Mnuchin, Powell Tell Congress U.S. Economy Could Use More Stimulus

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Federal Reserve Chair Jerome Powell and U.S. Treasury Secretary Steven Mnuchin told a House committee Tuesday (Sept. 22) that marked economic progress has been made since the depths of the pandemic in March. But they said there’s more work to be done, especially in addressing small-business lending and extending more stimulus through direct payments to individuals and families.

“Economic re-openings combined with [U.S. government stimulus] have enabled a remarkable economic rebound, but some industries particularly hard hit by the pandemic require additional relief,” Mnuchin said in prepared remarks before the House Financial Services Committee.

He added that the economy needs “targeted” additional stimulus for individuals and that the Trump administration supports stimulus payments that would be done directly.

As for the gains already in evidence, Powell said U.S. household spending has recovered about three quarters of its previous slide — a rebound at least partly spurred by $1,200 stimulus payments to individuals and increases in unemployment benefits. About half of the 22 million jobs lost during the pandemic have returned, Powell said.

“Both employment and overall economic activity, however, remain well below their pre-pandemic levels, and the path ahead continues to be highly uncertain,” he said. “The downturn has not fallen equally on all Americans. Those least able to bear the burden have been the most affected.”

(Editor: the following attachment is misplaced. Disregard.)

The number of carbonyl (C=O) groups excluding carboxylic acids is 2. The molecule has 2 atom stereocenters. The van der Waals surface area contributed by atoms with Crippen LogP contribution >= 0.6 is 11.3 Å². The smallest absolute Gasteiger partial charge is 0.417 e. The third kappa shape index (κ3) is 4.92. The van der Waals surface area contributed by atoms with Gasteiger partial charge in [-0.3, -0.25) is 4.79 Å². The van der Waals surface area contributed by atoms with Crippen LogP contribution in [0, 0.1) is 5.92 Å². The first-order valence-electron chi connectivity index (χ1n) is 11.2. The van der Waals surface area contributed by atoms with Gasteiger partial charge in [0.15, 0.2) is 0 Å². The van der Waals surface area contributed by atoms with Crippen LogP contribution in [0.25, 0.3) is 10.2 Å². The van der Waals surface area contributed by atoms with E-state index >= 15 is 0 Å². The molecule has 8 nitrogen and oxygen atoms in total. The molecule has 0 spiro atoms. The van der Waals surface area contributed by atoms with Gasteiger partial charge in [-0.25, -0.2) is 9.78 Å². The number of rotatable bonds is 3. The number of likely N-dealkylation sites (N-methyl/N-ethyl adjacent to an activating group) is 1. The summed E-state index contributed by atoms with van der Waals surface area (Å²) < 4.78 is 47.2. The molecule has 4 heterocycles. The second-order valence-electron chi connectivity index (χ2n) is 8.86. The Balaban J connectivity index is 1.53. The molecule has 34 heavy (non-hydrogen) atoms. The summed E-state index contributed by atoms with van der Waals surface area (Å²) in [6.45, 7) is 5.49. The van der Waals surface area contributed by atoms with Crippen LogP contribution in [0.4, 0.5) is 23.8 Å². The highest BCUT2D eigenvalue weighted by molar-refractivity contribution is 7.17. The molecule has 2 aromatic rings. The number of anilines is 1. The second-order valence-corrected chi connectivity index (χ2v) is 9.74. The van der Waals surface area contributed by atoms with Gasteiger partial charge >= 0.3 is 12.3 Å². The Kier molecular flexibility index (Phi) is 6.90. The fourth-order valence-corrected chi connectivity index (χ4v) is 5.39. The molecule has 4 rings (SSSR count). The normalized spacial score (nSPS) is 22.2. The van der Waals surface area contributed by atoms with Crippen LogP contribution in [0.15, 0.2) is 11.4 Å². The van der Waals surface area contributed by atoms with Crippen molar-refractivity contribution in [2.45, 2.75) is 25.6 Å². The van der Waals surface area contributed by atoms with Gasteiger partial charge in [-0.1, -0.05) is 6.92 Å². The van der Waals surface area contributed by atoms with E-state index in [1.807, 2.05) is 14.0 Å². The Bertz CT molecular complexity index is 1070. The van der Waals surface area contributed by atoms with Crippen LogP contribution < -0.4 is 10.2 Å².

But with a nod toward the Fed’s Main Street Lending Program and other emergency measures, Powell said 13 lending facilities have helped unlock $1 trillion of business funding.

“Many of the businesses affected by the pandemic are smaller firms that rely on banks for loans, rather than public credit markets,” he said. “[The Main Street program] is designed to facilitate the flow of credit to small and medium-sized businesses. Thus far, $2 billion has been extended or is in the pipeline across 230 loans.”

Powell said the Main Street program “is intended for businesses that were on a sound footing pre-pandemic and that have good longer-term prospects, but which have encountered temporary cash flow problems due to the pandemic and are not able to get credit on reasonable terms as a result. Main Street loans may not be the right solution for some [companies].”

Rep. Maxine Waters (D-Calif.), the House committee’s chair, noted that only about $1.2 billion of the $600 billion in the Main Street facility has “gone out the door” to some 118 companies even though the program’s loan minimums had been lowered to $250,000 from a previous $1 million.

Mnuchin said that he “would be fine” lowering that amount to $100,000 and would consult with Powell about doing so.

But Powell later testified that there “is little demand in the facility below $1 million,” and added that “this would have to be a different facility. It would not look like Main Street. Extending credit in those small quantities would require a facility built from the ground that would be quite different than Main Street … We can talk about that.”

But he added that “trying to underwrite the credit for hundreds of thousands” of smaller firms would be difficult.

In questioning about the Paycheck Protection Program, Rep. Ted Budd (R-N.C.) noted that less than 2 percent of PPP loans have been processed through the Small Business Administration’s portal. Budd added that many smaller borrowers are looking for loan forgiveness through bipartisan efforts.

The North Carolina Republican also said his office has heard from companies unable to secure short-term financing but too large to qualify for PPP. Asked if there’s a “gap” between the PPP and Main Street programs, Powell said the Fed has been “looking for gaps,” but that the bank didn’t see a “big problem to solve there.”

However, Powell added that there will be further examination of the issue. “A full recovery is likely to come only when people are confident that it is safe to re-engage in a broad range of activities,” he said.

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